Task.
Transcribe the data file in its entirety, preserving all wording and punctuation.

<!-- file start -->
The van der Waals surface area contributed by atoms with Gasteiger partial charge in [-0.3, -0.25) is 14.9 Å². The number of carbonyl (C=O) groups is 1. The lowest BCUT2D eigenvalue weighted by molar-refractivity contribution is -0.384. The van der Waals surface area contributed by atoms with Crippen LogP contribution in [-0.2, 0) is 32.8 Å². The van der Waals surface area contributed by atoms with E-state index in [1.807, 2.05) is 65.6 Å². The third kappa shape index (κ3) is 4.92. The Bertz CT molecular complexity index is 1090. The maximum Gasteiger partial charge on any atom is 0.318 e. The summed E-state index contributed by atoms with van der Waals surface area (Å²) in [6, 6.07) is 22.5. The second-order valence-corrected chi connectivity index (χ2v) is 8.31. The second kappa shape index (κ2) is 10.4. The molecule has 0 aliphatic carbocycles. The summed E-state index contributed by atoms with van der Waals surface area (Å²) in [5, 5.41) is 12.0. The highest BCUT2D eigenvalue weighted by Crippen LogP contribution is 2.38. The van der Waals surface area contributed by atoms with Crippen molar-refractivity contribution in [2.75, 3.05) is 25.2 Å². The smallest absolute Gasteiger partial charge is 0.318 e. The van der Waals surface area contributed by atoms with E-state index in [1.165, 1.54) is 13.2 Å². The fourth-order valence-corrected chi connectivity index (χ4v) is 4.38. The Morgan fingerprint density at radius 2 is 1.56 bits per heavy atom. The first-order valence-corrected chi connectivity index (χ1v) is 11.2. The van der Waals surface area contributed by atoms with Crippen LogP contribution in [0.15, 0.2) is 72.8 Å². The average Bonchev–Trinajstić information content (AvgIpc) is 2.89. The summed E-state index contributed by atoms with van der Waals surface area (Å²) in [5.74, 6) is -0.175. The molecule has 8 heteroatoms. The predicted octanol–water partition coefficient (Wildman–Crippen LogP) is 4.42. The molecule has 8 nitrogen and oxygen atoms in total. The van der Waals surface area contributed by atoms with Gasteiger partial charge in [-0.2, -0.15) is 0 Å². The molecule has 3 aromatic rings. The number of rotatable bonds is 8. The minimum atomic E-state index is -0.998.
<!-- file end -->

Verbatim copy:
The van der Waals surface area contributed by atoms with Gasteiger partial charge in [-0.3, -0.25) is 14.9 Å². The number of carbonyl (C=O) groups is 1. The lowest BCUT2D eigenvalue weighted by molar-refractivity contribution is -0.384. The van der Waals surface area contributed by atoms with Crippen LogP contribution in [-0.2, 0) is 32.8 Å². The van der Waals surface area contributed by atoms with E-state index in [1.807, 2.05) is 65.6 Å². The third kappa shape index (κ3) is 4.92. The Bertz CT molecular complexity index is 1090. The maximum Gasteiger partial charge on any atom is 0.318 e. The summed E-state index contributed by atoms with van der Waals surface area (Å²) in [6, 6.07) is 22.5. The second-order valence-corrected chi connectivity index (χ2v) is 8.31. The second kappa shape index (κ2) is 10.4. The molecule has 0 aliphatic carbocycles. The summed E-state index contributed by atoms with van der Waals surface area (Å²) in [5, 5.41) is 12.0. The highest BCUT2D eigenvalue weighted by Crippen LogP contribution is 2.38. The van der Waals surface area contributed by atoms with Crippen molar-refractivity contribution in [2.75, 3.05) is 25.2 Å². The smallest absolute Gasteiger partial charge is 0.318 e. The van der Waals surface area contributed by atoms with E-state index in [1.165, 1.54) is 13.2 Å². The fourth-order valence-corrected chi connectivity index (χ4v) is 4.38. The Morgan fingerprint density at radius 2 is 1.56 bits per heavy atom. The first-order valence-corrected chi connectivity index (χ1v) is 11.2. The van der Waals surface area contributed by atoms with Crippen LogP contribution in [0.15, 0.2) is 72.8 Å². The average Bonchev–Trinajstić information content (AvgIpc) is 2.89. The summed E-state index contributed by atoms with van der Waals surface area (Å²) in [5.74, 6) is -0.175. The molecule has 8 heteroatoms. The predicted octanol–water partition coefficient (Wildman–Crippen LogP) is 4.42. The molecule has 8 nitrogen and oxygen atoms in total. The van der Waals surface area contributed by atoms with Gasteiger partial charge in [-0.2, -0.15) is 0 Å². The molecule has 3 aromatic rings. The number of rotatable bonds is 8. The minimum atomic E-state index is -0.998.